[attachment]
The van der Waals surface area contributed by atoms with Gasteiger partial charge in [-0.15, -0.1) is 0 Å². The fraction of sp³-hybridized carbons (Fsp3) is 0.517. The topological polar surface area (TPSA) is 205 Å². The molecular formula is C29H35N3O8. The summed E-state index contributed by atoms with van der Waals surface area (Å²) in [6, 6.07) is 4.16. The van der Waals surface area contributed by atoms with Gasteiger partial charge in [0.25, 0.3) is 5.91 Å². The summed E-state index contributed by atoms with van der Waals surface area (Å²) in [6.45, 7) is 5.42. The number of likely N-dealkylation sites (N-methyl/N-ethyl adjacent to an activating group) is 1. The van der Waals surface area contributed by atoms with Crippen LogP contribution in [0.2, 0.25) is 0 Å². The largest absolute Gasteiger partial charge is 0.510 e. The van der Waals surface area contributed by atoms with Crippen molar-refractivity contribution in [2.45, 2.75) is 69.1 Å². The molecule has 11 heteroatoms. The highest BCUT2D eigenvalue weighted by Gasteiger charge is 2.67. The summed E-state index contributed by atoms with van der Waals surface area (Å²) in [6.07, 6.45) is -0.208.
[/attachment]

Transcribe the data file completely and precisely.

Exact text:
The van der Waals surface area contributed by atoms with Gasteiger partial charge in [-0.15, -0.1) is 0 Å². The fraction of sp³-hybridized carbons (Fsp3) is 0.517. The topological polar surface area (TPSA) is 205 Å². The molecular formula is C29H35N3O8. The summed E-state index contributed by atoms with van der Waals surface area (Å²) in [6, 6.07) is 4.16. The van der Waals surface area contributed by atoms with Gasteiger partial charge in [0.25, 0.3) is 5.91 Å². The summed E-state index contributed by atoms with van der Waals surface area (Å²) in [6.45, 7) is 5.42. The number of likely N-dealkylation sites (N-methyl/N-ethyl adjacent to an activating group) is 1. The van der Waals surface area contributed by atoms with Crippen LogP contribution in [0.2, 0.25) is 0 Å². The largest absolute Gasteiger partial charge is 0.510 e. The van der Waals surface area contributed by atoms with Crippen molar-refractivity contribution in [2.45, 2.75) is 69.1 Å². The molecule has 11 heteroatoms. The highest BCUT2D eigenvalue weighted by Gasteiger charge is 2.67. The summed E-state index contributed by atoms with van der Waals surface area (Å²) in [6.07, 6.45) is -0.208.